Jeremiah 33:14-16 / Psalm 25:1-10 / 1 Thessalonians 3:9-13 / St. Luke 21:25-36
By Fr. Chris Linebarger
We are idolatrous creatures. It’s not who we set out to be, it’s because on the whole, we are creatures who operate out of fear. This works on many different levels. Nations have a culture, a way of life, a way of understanding their origin. As citizens of the United States, there is a narrative we tend to follow and trust. Then there’s the familial level. Your family has a way of understanding life: what it means to be part of your particular family, what’s expected, how things work. Then there’s the individual level. You live within the construct of your own heart, mind, and body. You believe certain things about the world, about yourself, about others, about God. All of these things work together to shape how you think, what you believe, how you operate, how you see the world. So, if I were to tell you that most or even half of what you believe and what you imagine to be reality is not true, most likely you would get offended. Why? Because we believe these things are tied to our identity. And to have them stripped from us, is to have the rug pulled out from underneath us. It is comfortable and safe to trust in what we know to be true.
In our Gospel reading for this First Sunday of Advent, the church gives us a passage that is anything but comfortable and safe. Jesus is speaking to his disciples about all that is about to take place in Jerusalem. This is the first way we must read this text... at face value. Jesus is describing literally destruction that coming upon the Jews. Because Israel rejects God, because they reject Jesus, Messiah, their world is about to completely come undone. Most of what they thought they knew about God, worship, Temple, and what it means to be the people of God... it’s all about to unravel. The Temple and Jerusalem itself will be raised in less than 40 years after Jesus speaks these words.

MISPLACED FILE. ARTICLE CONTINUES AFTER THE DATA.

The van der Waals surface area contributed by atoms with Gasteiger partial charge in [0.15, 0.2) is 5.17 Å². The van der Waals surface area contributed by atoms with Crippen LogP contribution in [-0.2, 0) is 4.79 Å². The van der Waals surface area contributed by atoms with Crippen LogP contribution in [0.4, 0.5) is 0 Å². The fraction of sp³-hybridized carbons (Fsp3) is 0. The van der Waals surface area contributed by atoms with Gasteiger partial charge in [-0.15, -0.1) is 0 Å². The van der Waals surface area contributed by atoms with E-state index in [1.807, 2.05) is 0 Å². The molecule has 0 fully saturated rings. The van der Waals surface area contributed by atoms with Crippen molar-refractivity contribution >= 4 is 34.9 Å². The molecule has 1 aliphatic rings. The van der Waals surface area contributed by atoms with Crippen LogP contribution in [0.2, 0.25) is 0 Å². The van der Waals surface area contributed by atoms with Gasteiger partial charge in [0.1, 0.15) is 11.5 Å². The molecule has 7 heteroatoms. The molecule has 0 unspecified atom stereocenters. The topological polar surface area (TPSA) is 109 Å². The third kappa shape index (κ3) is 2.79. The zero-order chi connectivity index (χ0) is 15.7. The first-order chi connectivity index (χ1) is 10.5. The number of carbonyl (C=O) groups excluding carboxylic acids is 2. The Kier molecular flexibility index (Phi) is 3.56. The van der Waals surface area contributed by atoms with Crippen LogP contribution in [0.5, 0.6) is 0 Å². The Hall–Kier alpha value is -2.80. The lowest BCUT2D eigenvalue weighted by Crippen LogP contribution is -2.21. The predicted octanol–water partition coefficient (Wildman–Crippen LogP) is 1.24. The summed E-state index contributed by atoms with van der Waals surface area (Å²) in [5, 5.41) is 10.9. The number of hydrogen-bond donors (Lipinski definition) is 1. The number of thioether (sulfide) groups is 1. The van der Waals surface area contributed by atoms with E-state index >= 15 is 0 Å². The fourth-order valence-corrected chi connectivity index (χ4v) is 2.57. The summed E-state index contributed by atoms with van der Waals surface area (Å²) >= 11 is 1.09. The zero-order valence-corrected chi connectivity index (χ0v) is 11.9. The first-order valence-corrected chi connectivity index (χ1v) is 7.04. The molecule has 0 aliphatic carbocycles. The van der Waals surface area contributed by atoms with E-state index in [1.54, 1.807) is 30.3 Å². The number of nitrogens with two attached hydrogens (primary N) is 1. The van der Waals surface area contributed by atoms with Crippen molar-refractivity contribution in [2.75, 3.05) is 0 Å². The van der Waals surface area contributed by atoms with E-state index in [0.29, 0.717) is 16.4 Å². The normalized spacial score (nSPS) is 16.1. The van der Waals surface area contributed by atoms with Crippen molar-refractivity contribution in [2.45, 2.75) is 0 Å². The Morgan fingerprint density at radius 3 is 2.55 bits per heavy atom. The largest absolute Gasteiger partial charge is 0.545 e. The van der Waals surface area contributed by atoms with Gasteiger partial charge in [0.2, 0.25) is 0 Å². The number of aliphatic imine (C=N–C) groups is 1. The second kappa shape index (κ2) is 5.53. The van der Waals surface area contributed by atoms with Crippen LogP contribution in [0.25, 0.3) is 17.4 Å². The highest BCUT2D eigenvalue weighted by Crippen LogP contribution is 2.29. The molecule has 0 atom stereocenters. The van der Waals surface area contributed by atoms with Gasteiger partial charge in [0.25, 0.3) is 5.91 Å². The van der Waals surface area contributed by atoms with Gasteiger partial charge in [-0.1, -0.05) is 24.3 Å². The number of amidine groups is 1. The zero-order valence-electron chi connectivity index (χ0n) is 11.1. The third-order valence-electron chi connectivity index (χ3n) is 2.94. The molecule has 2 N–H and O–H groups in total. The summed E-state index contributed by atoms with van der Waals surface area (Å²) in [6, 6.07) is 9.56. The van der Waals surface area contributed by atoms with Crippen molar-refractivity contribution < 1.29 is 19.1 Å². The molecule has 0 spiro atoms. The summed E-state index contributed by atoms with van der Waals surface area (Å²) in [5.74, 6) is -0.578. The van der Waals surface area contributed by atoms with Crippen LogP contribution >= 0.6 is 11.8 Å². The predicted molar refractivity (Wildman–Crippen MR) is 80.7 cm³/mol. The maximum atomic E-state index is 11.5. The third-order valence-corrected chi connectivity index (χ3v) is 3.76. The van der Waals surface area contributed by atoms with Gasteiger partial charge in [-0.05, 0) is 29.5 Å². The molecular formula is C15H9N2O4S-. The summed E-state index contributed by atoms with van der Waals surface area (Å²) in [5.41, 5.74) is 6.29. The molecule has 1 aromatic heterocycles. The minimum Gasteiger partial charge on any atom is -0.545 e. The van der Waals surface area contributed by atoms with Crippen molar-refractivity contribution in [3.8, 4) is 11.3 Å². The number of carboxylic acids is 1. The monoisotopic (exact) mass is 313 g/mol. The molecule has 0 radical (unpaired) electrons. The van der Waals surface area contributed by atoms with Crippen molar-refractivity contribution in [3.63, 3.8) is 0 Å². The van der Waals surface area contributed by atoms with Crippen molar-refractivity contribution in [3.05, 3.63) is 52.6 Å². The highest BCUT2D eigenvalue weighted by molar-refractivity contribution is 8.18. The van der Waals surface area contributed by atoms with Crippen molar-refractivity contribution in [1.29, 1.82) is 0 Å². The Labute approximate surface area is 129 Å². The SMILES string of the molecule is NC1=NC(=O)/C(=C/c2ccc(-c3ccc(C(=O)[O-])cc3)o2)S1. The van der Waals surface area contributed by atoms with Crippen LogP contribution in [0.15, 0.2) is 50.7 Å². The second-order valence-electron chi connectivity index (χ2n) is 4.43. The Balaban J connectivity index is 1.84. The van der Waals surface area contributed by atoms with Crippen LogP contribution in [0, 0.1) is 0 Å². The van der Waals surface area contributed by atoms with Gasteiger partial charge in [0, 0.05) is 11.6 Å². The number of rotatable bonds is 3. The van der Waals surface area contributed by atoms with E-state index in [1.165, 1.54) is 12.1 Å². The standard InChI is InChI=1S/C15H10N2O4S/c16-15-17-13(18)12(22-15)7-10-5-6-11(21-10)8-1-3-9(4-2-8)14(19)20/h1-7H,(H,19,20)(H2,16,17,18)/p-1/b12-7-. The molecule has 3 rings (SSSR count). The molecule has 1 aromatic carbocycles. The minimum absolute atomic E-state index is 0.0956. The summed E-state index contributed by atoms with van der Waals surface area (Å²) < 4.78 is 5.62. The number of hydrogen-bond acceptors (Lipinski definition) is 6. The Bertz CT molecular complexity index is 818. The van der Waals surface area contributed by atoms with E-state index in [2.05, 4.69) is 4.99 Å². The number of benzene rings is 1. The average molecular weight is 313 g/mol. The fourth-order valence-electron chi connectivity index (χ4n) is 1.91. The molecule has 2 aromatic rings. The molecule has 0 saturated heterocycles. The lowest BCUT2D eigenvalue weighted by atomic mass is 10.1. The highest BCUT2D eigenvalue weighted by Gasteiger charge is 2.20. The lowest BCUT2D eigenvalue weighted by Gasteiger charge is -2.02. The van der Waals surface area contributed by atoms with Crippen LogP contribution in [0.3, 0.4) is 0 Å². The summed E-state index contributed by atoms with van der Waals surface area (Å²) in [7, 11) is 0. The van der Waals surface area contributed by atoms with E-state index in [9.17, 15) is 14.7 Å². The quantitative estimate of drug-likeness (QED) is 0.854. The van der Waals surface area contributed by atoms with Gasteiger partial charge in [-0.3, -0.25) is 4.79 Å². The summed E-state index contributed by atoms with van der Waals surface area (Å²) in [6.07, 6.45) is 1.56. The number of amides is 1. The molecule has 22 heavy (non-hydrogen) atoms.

But if all Jesus is speaking of is the destruction of Jerusalem and the Temple in 70 AD, what does this have to do with us? What message is there for everyone who lives after this event? Well, there is another sense in which Jesus speaks these words. He says, “There will be signs in sun and moon and stars, and upon the earth distress of nations in perplexity at the roaring of the sea and the waves, men fainting with fear and with foreboding of what is coming on the world; for the powers of the heavens will be shaken.” On the world stage we see this drama played out over and over again. In the last century alone, we’ve had two world wars combatting cruel ideologies that have enslaved and destroyed millions of lives. In our own time of terrorism and violence in our places of education and worship, we tremble. We faint in fear at all that is coming in this world.
Jesus tells a parable to his disciples: “Look at the fig tree, and all the trees; as soon as they come out in leaf, you see for yourselves and know that the summer is already near. So also, when you see these things taking place, you know that the kingdom of God is near.” As we begin Advent, God calls us to lift our heads and look up.... to gaze upon our Savior. We are not to be shaken. Our trust is not in what we can control, neither in the world or in our own lives, but in God who is the True Human, who promises to make all things new. Those who wait for the Lord will not be disappointed.